RSV in Babies and Toddlers

Respiratory syncytial virus, or RSV for short, is a strange-sounding name for an illness you may not have heard of, but it’s more common than you think. In fact, it’s one of the viruses that can cause a cold. Find out more about RSV and learn how to recognize the signs in infants and babies as well as how the infection can be treated.

What Is RSV and What Are the Symptoms?

RSV is just one of many viruses that can cause a common cold in children and adults. In some cases, RSV can lead to bronchiolitis or pneumonia in children younger than 1 year old. The cold-like symptoms of an RSV infection can include:

  • Runny or stuffy nose
  • Sneezing
  • Sore throat
  • Mild cough
  • Mild headache
  • Fever
  • Fussiness
  • Poor feeding.

If the RSV infection spreads to the lower respiratory tract, it can lead to bronchiolitis, an infection of the small airways of the lungs. It's not the same illness as bronchitis, which is an infection of the larger airways of the lungs. The symptoms of bronchiolitis include:

  • Rapid breathing
  • Wheezing
  • Flaring of the nostrils
  • Head bobbing or rhythmic grunting while breathing
  • Breathing from the belly or retracted breathing between the ribs or lower neck.

How Common Is RSV in Infants?

In infants and in young children, RSV is the most common cause of lower respiratory tract infections. RSV is most common in infants between 2 and 8 months of age. In fact, RSV is so common that nearly all children get the infection by the time they reach 3 years old. Luckily, in most cases, it will only cause cold-like symptoms. For a smaller number of children, the RSV infection may lead to bronchiolitis, which may need medical care.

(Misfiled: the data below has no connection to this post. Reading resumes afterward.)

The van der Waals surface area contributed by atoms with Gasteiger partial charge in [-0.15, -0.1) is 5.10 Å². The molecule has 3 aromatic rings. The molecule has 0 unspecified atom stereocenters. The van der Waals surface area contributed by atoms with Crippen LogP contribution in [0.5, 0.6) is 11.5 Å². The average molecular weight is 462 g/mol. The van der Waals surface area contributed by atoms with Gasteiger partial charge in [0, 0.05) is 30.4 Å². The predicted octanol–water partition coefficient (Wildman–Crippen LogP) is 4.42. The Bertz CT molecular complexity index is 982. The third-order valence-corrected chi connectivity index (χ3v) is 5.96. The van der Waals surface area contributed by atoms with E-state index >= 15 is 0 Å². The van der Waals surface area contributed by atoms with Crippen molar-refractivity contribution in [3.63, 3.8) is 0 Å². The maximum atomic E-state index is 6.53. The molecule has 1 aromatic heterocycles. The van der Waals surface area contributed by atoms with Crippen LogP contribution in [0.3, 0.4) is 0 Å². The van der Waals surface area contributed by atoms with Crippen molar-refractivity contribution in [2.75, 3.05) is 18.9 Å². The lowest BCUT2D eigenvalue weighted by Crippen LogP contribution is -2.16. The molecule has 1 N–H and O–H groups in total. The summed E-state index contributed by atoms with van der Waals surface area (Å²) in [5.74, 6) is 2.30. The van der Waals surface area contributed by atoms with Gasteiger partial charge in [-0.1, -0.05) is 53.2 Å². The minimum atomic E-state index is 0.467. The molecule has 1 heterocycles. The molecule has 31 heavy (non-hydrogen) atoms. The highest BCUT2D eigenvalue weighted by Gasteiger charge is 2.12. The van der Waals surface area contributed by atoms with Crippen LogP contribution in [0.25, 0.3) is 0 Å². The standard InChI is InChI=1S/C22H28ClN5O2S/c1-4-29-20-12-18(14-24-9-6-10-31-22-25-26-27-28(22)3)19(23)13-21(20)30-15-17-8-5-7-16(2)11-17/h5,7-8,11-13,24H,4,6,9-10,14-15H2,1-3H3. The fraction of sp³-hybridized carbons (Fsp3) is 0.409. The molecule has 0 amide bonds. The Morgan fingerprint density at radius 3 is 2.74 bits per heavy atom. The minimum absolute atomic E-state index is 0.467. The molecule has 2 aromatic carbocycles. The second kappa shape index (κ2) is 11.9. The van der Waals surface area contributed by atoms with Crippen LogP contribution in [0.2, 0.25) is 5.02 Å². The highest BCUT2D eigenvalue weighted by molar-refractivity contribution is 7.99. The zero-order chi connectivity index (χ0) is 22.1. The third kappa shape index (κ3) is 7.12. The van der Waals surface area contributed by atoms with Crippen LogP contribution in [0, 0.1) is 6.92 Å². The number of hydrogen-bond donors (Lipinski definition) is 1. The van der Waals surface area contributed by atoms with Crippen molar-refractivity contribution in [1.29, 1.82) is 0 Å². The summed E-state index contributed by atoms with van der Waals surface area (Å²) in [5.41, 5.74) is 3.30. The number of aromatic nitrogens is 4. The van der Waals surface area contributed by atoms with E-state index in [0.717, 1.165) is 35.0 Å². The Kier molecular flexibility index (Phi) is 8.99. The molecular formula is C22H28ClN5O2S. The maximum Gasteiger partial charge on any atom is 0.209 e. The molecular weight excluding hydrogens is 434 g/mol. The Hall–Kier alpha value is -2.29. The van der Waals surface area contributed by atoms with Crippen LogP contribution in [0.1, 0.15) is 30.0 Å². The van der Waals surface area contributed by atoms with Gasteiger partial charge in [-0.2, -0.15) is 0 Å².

How Contagious Is an RSV Infection?

RSV is highly contagious, especially from October through March—the cold and flu season. It can spread through saliva droplets when someone coughs or sneezes. It can live on surfaces like countertops for up to 6 hours, and your hands for up to 30 minutes or even more. Your child can get infected after touching anything that has been contaminated, and then touching his mouth, nose, or eyes. The RSV virus can spread quickly at daycare centers and schools. Your baby can easily get it at daycare or from an older sibling who carries the virus home from school. Keep in mind, if your baby has an RSV infection, she can spread it through direct contact with anyone. Someone who kisses her face, for example, could potentially pick up the virus.

Can an RSV Infection Be Prevented?

Although you can’t completely protect your baby from infections like RSV, there are some simple steps you can take to reduce your little one’s risk of coming into contact with the RSV virus and getting infected:

  • Have all family members, caregivers, and visitors who come into contact with your baby wash their hands with soap and warm water for at least 20 seconds before holding her. If soap and water are not available, an alcohol-based hand sanitizer works well too.
  • Avoid having your baby come into contact with people who have cold-like symptoms, such as a runny nose
  • Limit contact with siblings or other children who have cold symptoms, and ensure that they wash their hands often
  • Regularly disinfect common objects and surfaces in your home like doorknobs, toys, kitchen counters, etc. to cut down on germs
  • Whenever possible, avoid visiting crowded areas like shopping malls or entering enclosed spaces like elevators where your baby could come in contact with ill people
  • Don’t smoke around your baby, as this can increase her risk of getting an RSV infection
  • Keep your baby up-to-date on her immunizations and ensure your entire family gets the flu shot every year. The Tdap vaccine against whooping cough is especially important for family members who come into contact with your child.
  • If you are breastfeeding, you may like to know that breastfeeding can pass on protective antibodies to your baby that can help prevent and fight infectious diseases such as RSV. In fact, breastfeeding while you have a cold may even help your baby by passing on more antibodies.

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